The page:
Out of the ordinary. 1970-1980. A pioneer of street photography approaches the urban setting as a scenery in the making. His anthropocentric lens captures the city crowd in all its aspects: random events, snapshots of leisure places such as parks and beaches, but also peaceful empty landscapes are some of the images which constitute Meyerowitz's lonely journey into the unpredictable mythic American cityscape.
curated by Christoforos Marinos
Production: Jeu de Paume / Joel Meyerowitz Studio in New York
To read a Meyerowitz image is to see the elements in his photographs come together to form multiple narratives, delightful little stories within the greater context of the larger world.
Photo District News magazine
A pioneer of street photography, Joel Meyerowitz (born in 1938, New York) approaches the urban setting as a scenery in the making. From 1960’s onwards, his anthropocentric lens captures, stoically or spontaneously, the city crowd in all its aspects: random events, snapshots of leisure places such as parks and beaches, but also peaceful empty landscapes are some of the images which constitute Meyerowitz’s lonely journey into the unpredictable mythic American cityscape.
Joel Meyerowitz’s work marks a significant course in American photography. A pioneer of street photography and one of the first to establish color photography as an art form, he approaches the -largely urban- landscape as an ever-evolving scenery. In the footsteps of Robert Frank, Garry Winograd and Henri-Cartier Bresson, his practice is based on the concept that photography is here to render an ambiguous ending to what surrounds us, by capturing moments which remain suspended in time. Simultaneously, everything looks like he is adhering to Winograd’s famous creed: «I photograph to find out what something will look like photographed».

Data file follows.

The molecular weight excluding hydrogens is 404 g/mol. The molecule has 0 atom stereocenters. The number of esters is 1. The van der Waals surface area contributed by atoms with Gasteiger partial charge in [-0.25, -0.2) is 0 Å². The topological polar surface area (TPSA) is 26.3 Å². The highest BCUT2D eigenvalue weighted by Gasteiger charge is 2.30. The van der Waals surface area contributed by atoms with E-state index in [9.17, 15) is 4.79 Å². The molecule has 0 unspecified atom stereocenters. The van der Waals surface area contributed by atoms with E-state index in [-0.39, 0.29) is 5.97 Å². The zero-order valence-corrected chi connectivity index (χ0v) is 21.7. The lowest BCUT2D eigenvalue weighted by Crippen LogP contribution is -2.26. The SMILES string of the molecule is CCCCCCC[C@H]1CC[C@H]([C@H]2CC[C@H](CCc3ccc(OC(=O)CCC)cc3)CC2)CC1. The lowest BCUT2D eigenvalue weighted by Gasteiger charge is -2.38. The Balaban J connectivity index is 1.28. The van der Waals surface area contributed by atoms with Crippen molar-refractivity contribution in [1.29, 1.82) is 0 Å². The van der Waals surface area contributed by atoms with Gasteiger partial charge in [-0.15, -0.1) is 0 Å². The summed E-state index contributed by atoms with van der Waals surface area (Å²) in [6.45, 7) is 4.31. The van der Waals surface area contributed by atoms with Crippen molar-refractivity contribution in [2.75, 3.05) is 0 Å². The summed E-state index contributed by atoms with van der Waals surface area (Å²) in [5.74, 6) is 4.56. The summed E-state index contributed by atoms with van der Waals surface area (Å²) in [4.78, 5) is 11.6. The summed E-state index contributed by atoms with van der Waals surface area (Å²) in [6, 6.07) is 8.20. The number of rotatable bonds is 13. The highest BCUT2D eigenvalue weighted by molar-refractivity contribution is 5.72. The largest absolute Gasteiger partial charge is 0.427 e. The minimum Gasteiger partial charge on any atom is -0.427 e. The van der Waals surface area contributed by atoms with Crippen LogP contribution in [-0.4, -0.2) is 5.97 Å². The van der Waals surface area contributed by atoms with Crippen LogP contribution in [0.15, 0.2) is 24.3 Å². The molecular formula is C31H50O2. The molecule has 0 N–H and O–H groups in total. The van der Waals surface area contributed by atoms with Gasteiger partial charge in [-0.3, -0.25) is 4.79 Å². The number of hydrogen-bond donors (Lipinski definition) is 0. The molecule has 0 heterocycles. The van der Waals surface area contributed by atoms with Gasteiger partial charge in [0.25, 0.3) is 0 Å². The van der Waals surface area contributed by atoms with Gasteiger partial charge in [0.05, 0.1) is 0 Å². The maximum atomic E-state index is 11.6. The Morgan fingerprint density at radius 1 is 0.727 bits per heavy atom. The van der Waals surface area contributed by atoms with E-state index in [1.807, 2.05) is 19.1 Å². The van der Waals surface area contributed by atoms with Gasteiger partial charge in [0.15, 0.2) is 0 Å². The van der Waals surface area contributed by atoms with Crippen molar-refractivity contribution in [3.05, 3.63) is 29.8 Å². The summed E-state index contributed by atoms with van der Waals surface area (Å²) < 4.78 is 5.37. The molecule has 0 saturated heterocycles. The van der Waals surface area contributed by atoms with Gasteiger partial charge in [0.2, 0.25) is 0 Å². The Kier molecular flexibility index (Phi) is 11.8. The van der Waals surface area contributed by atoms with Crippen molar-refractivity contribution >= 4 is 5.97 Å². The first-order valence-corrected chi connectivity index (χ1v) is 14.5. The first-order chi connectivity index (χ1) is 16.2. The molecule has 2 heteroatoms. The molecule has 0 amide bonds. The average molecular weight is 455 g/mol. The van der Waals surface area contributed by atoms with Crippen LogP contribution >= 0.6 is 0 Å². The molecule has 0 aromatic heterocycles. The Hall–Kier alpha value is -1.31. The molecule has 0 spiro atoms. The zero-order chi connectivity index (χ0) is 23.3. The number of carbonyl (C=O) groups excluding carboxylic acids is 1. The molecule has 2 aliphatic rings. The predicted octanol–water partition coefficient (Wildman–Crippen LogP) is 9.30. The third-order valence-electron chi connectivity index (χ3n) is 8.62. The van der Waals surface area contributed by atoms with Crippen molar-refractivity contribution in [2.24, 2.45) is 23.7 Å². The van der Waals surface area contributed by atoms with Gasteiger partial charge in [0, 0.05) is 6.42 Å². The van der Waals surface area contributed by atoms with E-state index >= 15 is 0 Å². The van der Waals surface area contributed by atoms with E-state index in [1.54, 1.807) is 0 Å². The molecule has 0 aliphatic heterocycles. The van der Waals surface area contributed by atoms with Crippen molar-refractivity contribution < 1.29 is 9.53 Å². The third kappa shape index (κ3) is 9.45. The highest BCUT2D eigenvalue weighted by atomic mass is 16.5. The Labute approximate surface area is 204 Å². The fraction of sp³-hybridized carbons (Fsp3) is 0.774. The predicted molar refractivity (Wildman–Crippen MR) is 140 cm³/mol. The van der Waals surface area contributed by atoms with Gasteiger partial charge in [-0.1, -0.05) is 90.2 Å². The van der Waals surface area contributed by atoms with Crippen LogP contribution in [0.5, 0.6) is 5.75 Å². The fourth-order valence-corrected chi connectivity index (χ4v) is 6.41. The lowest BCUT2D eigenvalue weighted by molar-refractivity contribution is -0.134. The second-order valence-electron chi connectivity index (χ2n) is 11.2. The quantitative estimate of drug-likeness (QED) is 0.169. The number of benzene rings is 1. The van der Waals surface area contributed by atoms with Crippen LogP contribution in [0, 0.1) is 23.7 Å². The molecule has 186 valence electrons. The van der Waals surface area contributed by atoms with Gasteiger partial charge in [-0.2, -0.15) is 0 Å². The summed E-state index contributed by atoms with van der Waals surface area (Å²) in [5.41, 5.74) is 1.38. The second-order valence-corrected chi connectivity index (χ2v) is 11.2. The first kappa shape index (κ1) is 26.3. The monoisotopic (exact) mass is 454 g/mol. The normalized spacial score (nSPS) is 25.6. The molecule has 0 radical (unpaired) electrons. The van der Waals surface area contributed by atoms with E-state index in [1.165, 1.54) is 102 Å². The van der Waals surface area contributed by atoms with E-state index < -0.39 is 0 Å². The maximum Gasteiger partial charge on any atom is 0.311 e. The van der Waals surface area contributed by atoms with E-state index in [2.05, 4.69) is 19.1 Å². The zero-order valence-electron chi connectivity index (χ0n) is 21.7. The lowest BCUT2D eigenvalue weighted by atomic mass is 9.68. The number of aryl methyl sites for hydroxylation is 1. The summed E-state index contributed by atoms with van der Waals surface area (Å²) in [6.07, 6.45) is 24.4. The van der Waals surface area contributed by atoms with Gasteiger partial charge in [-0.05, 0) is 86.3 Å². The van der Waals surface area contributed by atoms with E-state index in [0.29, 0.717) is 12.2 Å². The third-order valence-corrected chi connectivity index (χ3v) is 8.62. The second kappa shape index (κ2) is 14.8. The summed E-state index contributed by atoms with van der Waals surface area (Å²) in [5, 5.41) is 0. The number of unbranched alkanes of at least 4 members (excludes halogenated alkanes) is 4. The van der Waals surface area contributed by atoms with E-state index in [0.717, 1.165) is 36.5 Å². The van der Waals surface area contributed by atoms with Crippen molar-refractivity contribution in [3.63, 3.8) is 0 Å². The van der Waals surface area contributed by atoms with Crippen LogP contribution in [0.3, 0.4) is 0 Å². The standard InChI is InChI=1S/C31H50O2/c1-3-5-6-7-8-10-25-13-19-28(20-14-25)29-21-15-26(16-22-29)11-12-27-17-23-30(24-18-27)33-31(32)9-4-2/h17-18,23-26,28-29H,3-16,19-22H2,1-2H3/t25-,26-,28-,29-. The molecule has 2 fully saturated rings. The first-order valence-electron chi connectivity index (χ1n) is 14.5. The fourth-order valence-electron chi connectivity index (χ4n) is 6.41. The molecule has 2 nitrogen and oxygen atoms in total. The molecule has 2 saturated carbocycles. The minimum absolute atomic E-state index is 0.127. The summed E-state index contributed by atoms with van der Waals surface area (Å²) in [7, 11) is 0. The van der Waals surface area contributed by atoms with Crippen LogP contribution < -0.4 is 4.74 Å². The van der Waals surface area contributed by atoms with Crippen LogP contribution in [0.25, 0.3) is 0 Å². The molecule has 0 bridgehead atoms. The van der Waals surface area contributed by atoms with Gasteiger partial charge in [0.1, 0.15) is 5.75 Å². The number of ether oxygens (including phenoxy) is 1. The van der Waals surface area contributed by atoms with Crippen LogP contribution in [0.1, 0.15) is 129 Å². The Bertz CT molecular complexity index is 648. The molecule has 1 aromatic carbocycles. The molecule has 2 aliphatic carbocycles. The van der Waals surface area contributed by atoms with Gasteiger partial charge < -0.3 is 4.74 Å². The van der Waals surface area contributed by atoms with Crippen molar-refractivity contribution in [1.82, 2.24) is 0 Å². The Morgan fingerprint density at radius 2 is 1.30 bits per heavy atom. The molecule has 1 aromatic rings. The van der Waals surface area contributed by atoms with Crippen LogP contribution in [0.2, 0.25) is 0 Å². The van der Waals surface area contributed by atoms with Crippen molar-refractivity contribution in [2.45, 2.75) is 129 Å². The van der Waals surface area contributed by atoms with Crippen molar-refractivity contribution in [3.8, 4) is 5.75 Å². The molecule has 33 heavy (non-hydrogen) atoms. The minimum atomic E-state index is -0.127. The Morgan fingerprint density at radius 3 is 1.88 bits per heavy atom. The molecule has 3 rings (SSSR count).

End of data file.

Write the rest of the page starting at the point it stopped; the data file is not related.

The traveling retrospective exhibition Out of the Ordinary, which was first presented at Jeu de Paume, Paris, in 2006, includes 150 colored pictures covering the period from 1970 to 1980. The starting point of the exhibition could be a three month journey Meyerowitz made in different cities, in 1970, in order to study how Americans spend their leisure time. The photographs of his wanderings, taken in a small 35mm camera and often from the inside of a car, convey a sense of detachment and voyeuristic curiosity. Hereupon, Meyerowitz roams the streets of New York depicting with perceptiveness and spontaneity the big city crowd in all its aspects, in a series of photographs which remind us of stills from a John Cassavetes’ movie.
From 1976 onwards, the use of large format camera will bring distinct changes in his choice of topics, while his focus shifts towards the role of light and architecture, on portraits and the spatial analogies of the landscape, with the sea side resort of Cape Cod being the most characteristic of his images. For Meyerowitz, however, these seemingly different approaches are the two sides of the same coin, indicating his deep faith in photography: «I like to be able to feel my kind of jazz sensibility on the streets with a small camera and a much more classical, slower, meditative way of working with the view camera. And I think the difference between these two things keeps me alive to the possibilities of photography».
Contemporary Art Centre of Thessaloniki
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